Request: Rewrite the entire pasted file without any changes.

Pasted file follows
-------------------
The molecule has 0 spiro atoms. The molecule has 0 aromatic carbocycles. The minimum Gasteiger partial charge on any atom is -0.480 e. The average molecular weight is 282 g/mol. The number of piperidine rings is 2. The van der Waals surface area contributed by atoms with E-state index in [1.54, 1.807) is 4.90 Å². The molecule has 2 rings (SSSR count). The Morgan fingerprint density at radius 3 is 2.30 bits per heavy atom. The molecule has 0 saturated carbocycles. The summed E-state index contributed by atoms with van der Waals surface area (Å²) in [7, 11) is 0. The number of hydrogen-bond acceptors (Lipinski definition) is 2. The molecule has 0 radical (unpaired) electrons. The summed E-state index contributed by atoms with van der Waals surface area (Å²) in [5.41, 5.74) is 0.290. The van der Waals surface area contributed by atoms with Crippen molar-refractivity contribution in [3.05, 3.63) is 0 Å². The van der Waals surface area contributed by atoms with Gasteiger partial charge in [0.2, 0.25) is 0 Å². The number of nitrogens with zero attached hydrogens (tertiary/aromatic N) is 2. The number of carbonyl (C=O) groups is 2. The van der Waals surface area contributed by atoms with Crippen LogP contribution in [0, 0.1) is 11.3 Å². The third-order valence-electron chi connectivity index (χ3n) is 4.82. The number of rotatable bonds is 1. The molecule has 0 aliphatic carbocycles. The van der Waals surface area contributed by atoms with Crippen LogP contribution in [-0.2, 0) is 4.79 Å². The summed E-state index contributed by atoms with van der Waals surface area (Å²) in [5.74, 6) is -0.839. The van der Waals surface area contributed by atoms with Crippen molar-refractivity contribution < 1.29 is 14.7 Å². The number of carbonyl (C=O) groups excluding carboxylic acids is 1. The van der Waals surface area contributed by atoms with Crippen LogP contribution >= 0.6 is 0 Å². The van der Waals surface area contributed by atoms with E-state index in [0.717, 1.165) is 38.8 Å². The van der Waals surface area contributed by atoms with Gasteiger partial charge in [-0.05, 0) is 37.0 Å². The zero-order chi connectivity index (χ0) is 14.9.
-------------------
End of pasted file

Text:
The molecule has 0 spiro atoms. The molecule has 0 aromatic carbocycles. The minimum Gasteiger partial charge on any atom is -0.480 e. The average molecular weight is 282 g/mol. The number of piperidine rings is 2. The van der Waals surface area contributed by atoms with E-state index in [1.54, 1.807) is 4.90 Å². The molecule has 2 rings (SSSR count). The Morgan fingerprint density at radius 3 is 2.30 bits per heavy atom. The molecule has 0 saturated carbocycles. The summed E-state index contributed by atoms with van der Waals surface area (Å²) in [7, 11) is 0. The number of hydrogen-bond acceptors (Lipinski definition) is 2. The molecule has 0 radical (unpaired) electrons. The summed E-state index contributed by atoms with van der Waals surface area (Å²) in [5.41, 5.74) is 0.290. The van der Waals surface area contributed by atoms with Crippen molar-refractivity contribution in [3.05, 3.63) is 0 Å². The van der Waals surface area contributed by atoms with Gasteiger partial charge in [0.2, 0.25) is 0 Å². The number of nitrogens with zero attached hydrogens (tertiary/aromatic N) is 2. The number of carbonyl (C=O) groups is 2. The van der Waals surface area contributed by atoms with Crippen LogP contribution in [0, 0.1) is 11.3 Å². The third-order valence-electron chi connectivity index (χ3n) is 4.82. The number of rotatable bonds is 1. The molecule has 0 aliphatic carbocycles. The van der Waals surface area contributed by atoms with Crippen LogP contribution in [-0.2, 0) is 4.79 Å². The summed E-state index contributed by atoms with van der Waals surface area (Å²) in [5.74, 6) is -0.839. The van der Waals surface area contributed by atoms with Crippen molar-refractivity contribution < 1.29 is 14.7 Å². The number of carbonyl (C=O) groups excluding carboxylic acids is 1. The van der Waals surface area contributed by atoms with Crippen LogP contribution >= 0.6 is 0 Å². The van der Waals surface area contributed by atoms with E-state index in [0.717, 1.165) is 38.8 Å². The van der Waals surface area contributed by atoms with Gasteiger partial charge in [-0.05, 0) is 37.0 Å². The zero-order chi connectivity index (χ0) is 14.9.